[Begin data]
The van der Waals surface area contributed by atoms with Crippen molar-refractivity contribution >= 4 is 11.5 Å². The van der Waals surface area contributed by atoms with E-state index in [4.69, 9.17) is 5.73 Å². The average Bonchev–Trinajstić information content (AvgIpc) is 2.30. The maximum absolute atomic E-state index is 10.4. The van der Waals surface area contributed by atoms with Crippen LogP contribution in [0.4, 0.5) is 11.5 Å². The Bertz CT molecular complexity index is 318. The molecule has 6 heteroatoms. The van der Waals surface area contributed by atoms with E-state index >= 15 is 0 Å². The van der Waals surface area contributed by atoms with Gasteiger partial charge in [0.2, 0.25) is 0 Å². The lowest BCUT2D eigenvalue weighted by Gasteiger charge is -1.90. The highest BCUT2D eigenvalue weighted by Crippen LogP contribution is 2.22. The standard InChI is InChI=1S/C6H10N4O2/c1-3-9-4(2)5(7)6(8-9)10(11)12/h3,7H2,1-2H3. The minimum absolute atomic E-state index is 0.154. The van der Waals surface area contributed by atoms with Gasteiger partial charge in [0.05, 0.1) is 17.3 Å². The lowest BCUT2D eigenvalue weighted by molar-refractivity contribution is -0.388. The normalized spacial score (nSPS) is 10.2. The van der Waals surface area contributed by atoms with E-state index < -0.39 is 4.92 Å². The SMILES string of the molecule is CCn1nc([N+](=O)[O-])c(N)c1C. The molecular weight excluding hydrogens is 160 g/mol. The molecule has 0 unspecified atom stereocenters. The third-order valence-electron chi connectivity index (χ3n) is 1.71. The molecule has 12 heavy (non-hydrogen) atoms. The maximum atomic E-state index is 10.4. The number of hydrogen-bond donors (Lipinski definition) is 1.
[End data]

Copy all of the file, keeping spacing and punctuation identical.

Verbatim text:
The van der Waals surface area contributed by atoms with Crippen molar-refractivity contribution >= 4 is 11.5 Å². The van der Waals surface area contributed by atoms with E-state index in [4.69, 9.17) is 5.73 Å². The average Bonchev–Trinajstić information content (AvgIpc) is 2.30. The maximum absolute atomic E-state index is 10.4. The van der Waals surface area contributed by atoms with Crippen LogP contribution in [0.4, 0.5) is 11.5 Å². The Bertz CT molecular complexity index is 318. The molecule has 6 heteroatoms. The van der Waals surface area contributed by atoms with E-state index >= 15 is 0 Å². The van der Waals surface area contributed by atoms with Gasteiger partial charge in [0.2, 0.25) is 0 Å². The lowest BCUT2D eigenvalue weighted by Gasteiger charge is -1.90. The highest BCUT2D eigenvalue weighted by Crippen LogP contribution is 2.22. The standard InChI is InChI=1S/C6H10N4O2/c1-3-9-4(2)5(7)6(8-9)10(11)12/h3,7H2,1-2H3. The minimum absolute atomic E-state index is 0.154. The van der Waals surface area contributed by atoms with Gasteiger partial charge in [0.05, 0.1) is 17.3 Å². The lowest BCUT2D eigenvalue weighted by molar-refractivity contribution is -0.388. The normalized spacial score (nSPS) is 10.2. The van der Waals surface area contributed by atoms with E-state index < -0.39 is 4.92 Å². The SMILES string of the molecule is CCn1nc([N+](=O)[O-])c(N)c1C. The molecular weight excluding hydrogens is 160 g/mol. The molecule has 0 unspecified atom stereocenters. The third-order valence-electron chi connectivity index (χ3n) is 1.71. The molecule has 12 heavy (non-hydrogen) atoms. The maximum atomic E-state index is 10.4. The number of hydrogen-bond donors (Lipinski definition) is 1.